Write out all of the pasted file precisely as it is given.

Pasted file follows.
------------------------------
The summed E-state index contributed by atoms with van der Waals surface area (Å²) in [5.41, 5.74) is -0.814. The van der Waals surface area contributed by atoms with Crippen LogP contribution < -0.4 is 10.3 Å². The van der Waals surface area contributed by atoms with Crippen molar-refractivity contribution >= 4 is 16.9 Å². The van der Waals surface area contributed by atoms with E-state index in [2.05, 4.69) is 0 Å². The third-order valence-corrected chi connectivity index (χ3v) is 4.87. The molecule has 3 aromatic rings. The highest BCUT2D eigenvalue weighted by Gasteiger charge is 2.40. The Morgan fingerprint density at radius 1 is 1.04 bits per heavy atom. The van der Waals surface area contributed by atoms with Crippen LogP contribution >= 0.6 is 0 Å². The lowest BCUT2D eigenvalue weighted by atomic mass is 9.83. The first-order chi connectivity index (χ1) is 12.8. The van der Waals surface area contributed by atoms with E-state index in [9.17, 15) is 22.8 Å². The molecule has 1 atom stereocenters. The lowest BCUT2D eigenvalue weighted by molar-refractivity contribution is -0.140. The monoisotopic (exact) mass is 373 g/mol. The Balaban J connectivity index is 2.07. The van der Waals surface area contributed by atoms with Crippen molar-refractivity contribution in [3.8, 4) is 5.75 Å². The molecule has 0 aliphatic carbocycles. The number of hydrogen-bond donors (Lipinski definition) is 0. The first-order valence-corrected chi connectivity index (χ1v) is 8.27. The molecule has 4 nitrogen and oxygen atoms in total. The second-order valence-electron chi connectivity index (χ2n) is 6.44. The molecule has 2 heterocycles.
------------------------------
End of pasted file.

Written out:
The summed E-state index contributed by atoms with van der Waals surface area (Å²) in [5.41, 5.74) is -0.814. The van der Waals surface area contributed by atoms with Crippen LogP contribution < -0.4 is 10.3 Å². The van der Waals surface area contributed by atoms with Crippen molar-refractivity contribution >= 4 is 16.9 Å². The van der Waals surface area contributed by atoms with E-state index in [2.05, 4.69) is 0 Å². The third-order valence-corrected chi connectivity index (χ3v) is 4.87. The molecule has 3 aromatic rings. The highest BCUT2D eigenvalue weighted by Gasteiger charge is 2.40. The Morgan fingerprint density at radius 1 is 1.04 bits per heavy atom. The van der Waals surface area contributed by atoms with Crippen LogP contribution >= 0.6 is 0 Å². The lowest BCUT2D eigenvalue weighted by atomic mass is 9.83. The first-order chi connectivity index (χ1) is 12.8. The van der Waals surface area contributed by atoms with E-state index in [9.17, 15) is 22.8 Å². The molecule has 1 atom stereocenters. The lowest BCUT2D eigenvalue weighted by molar-refractivity contribution is -0.140. The monoisotopic (exact) mass is 373 g/mol. The Balaban J connectivity index is 2.07. The van der Waals surface area contributed by atoms with Crippen molar-refractivity contribution in [3.8, 4) is 5.75 Å². The molecule has 0 aliphatic carbocycles. The number of hydrogen-bond donors (Lipinski definition) is 0. The first-order valence-corrected chi connectivity index (χ1v) is 8.27. The molecule has 4 nitrogen and oxygen atoms in total. The second-order valence-electron chi connectivity index (χ2n) is 6.44. The molecule has 2 heterocycles.